We are continuing our departmental tradition of organizing bi-weekly research seminars. In these seminars, professors and researchers provide insights into their current work.
Next Tuesday, on January 26th, 5:30 PM, CET, we will have an interesting lecture by Professor Sam Hall.
Title: A 'notable foundation of hearsay': Creative Appropriations of Troy in Shakespeare, Chaucer and Chapman
Speaker: Sam Hall, Senior Lecturer, Institute of English Studies, Department of Literary and Cultural Studies in English Faculty of Humanities, Károli Gáspár University of the Reformed Church in Hungary
For the zoom link, please RSVP to firstname.lastname@example.org
An extended and precociously brilliant exercise in ‘parodic intertextuality’ (Rose, 1993), Shakespeare’s Troilus and Cressida (1602) mangles its two main sources, George Chapman’s translation of the Iliad and Chaucer’s courtly romance, Troilus and Criseyde (circa 1385). The play ruthlessly debunks rose-tinted representations of the Trojan war by dramatizing it as beset by gossip, venality, and hypocrisy. And it not only suggests that the fall of Troy was just the first awful misfortune in the endless series of atrocities that constitute history, but Troilus and Cressida also undermines the authority of Tudor histories that commonly held Britain was founded by the Trojan Brut. Ultimately, Shakespeare implies that the idea of a unitary British identity stretching back to the noble days of yore – a form of primordialism that has resurfaced in recent years – is actually built on nothing other than a ‘notable foundation of hearsay’.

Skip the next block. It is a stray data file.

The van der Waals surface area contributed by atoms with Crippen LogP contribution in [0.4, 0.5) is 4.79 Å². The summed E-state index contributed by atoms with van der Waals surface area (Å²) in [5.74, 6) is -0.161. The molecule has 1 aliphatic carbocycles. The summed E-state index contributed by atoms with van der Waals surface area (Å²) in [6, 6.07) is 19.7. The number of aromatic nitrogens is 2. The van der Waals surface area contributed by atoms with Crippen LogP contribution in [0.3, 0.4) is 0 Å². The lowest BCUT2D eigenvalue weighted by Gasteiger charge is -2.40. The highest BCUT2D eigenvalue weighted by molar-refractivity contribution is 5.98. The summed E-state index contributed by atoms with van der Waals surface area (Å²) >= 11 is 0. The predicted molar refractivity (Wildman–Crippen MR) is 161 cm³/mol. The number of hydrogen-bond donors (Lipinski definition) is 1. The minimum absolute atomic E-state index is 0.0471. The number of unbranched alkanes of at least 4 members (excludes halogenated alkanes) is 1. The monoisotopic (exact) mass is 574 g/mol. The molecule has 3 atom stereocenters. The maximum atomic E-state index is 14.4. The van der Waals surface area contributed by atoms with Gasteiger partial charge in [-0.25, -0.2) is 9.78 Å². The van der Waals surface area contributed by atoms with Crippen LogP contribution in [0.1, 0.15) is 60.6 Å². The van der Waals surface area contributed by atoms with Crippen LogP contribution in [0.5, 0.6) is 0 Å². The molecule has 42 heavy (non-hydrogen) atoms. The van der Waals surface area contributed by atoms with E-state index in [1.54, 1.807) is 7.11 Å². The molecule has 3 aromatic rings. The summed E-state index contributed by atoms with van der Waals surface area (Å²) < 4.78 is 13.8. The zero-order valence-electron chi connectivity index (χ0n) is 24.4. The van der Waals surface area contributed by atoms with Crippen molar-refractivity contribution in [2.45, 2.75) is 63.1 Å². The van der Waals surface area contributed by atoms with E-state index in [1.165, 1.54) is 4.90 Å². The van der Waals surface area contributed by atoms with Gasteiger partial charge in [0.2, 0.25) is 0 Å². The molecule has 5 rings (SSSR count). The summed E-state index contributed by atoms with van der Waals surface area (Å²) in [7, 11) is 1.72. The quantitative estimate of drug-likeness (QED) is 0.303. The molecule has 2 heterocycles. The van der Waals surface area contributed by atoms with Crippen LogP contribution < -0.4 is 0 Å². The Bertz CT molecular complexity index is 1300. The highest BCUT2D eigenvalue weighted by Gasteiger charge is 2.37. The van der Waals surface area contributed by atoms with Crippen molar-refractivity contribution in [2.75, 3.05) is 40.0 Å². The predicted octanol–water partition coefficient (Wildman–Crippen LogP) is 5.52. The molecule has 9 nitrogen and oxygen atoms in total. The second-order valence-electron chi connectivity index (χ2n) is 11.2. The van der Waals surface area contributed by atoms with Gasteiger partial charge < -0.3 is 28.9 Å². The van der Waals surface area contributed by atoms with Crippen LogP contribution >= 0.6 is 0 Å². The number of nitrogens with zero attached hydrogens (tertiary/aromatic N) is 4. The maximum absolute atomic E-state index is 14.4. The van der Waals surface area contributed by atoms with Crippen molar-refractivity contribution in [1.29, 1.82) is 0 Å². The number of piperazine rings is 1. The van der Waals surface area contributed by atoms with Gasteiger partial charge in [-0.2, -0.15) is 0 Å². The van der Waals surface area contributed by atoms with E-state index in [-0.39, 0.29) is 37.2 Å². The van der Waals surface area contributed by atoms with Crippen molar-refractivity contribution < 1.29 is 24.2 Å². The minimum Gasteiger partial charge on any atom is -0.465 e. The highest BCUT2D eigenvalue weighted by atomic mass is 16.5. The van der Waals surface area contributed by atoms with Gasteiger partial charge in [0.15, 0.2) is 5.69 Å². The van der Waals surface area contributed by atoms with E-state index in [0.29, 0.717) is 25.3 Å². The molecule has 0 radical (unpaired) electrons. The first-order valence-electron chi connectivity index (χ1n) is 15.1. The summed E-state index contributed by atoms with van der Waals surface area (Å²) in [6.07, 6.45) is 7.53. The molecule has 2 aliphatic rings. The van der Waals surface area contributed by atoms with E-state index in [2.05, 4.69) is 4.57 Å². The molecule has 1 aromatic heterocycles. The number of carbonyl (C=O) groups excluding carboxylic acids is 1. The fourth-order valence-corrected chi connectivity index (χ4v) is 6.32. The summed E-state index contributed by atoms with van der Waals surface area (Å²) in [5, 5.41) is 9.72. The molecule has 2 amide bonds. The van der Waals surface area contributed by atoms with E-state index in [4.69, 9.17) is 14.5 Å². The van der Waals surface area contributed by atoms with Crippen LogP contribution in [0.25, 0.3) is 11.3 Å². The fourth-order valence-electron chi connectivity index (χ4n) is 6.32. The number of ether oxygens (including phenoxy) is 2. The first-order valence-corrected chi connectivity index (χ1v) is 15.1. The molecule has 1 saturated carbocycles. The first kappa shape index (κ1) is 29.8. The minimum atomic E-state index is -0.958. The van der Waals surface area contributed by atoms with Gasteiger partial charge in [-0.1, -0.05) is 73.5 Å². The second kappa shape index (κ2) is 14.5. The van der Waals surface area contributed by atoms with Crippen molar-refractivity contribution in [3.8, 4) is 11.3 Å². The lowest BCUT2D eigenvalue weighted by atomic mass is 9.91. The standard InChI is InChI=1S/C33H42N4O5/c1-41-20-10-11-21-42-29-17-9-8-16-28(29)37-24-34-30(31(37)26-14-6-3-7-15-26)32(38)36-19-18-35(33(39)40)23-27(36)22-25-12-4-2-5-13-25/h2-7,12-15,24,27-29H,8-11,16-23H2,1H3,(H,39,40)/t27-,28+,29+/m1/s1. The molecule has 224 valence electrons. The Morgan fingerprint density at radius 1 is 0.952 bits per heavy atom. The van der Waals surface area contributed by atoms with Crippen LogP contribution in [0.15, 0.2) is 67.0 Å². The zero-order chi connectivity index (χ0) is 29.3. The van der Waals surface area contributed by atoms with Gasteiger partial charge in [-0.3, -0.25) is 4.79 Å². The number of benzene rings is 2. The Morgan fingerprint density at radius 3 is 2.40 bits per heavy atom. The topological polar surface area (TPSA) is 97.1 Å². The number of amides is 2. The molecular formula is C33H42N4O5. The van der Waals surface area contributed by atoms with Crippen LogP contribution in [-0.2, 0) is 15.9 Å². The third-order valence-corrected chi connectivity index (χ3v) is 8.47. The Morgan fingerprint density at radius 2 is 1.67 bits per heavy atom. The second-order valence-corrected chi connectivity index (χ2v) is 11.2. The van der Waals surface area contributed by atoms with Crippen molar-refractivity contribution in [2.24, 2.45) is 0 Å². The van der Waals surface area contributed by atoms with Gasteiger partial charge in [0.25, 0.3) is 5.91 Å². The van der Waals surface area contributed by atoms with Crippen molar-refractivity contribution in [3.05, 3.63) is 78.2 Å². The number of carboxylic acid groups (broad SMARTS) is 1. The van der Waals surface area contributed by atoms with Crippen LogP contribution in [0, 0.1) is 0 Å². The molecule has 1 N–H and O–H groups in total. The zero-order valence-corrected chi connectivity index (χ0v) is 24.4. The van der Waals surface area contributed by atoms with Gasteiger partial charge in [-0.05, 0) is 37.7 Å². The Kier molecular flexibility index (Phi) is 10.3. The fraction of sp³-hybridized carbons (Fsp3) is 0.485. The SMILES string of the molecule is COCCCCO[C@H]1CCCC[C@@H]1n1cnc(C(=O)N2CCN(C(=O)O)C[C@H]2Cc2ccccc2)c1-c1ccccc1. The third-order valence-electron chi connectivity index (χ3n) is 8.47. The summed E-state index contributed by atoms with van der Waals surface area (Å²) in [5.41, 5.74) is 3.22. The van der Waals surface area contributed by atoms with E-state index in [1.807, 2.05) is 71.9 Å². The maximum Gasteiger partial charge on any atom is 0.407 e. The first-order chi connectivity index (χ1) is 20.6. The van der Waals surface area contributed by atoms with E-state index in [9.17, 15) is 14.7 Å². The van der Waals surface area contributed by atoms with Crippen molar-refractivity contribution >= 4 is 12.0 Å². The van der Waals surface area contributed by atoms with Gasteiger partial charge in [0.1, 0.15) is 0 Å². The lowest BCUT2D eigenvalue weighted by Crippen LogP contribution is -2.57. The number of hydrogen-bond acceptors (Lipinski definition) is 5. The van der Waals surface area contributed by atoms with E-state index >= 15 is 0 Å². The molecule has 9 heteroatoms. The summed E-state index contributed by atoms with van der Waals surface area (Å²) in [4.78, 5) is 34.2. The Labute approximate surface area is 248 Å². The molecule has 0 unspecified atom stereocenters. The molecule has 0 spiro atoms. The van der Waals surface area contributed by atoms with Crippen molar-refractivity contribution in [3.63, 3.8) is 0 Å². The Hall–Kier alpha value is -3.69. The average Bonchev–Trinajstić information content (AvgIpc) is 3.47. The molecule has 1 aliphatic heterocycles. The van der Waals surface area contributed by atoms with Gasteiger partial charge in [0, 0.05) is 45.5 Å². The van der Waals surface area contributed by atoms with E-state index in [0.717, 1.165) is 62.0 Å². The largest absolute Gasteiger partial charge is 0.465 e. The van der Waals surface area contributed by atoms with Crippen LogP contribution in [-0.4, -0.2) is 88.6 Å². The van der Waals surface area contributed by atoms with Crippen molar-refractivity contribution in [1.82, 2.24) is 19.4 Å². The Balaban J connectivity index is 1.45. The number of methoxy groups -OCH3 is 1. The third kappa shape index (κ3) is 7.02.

Dr Sam Gilchrist Hall is a Visiting Lecturer in the CEU's Department of History and a Senior Lecturer in English Literature at KRE, Budapest. He was educated and taught at the University of London and has held fellowships at Kingston University, London, and the University of Athens. He has published a monograph, Shakespeare’s Folly: Philosophy, Humanism, Critical Theory (Routledge, 2017), along with several articles on early modern literature, philosophy, theology, and Critical Theory; his most recent, 'Beasts of the Apocalypse in Thomas Müntzer and King Lear', appeared in Textual Practice. He has also written about teaching and learning in an illiberal democracy for Times Higher Education and is a co-author of the forthcoming Changing Legal and Civic Culture in an Illiberal Democracy (Routledge, 2021).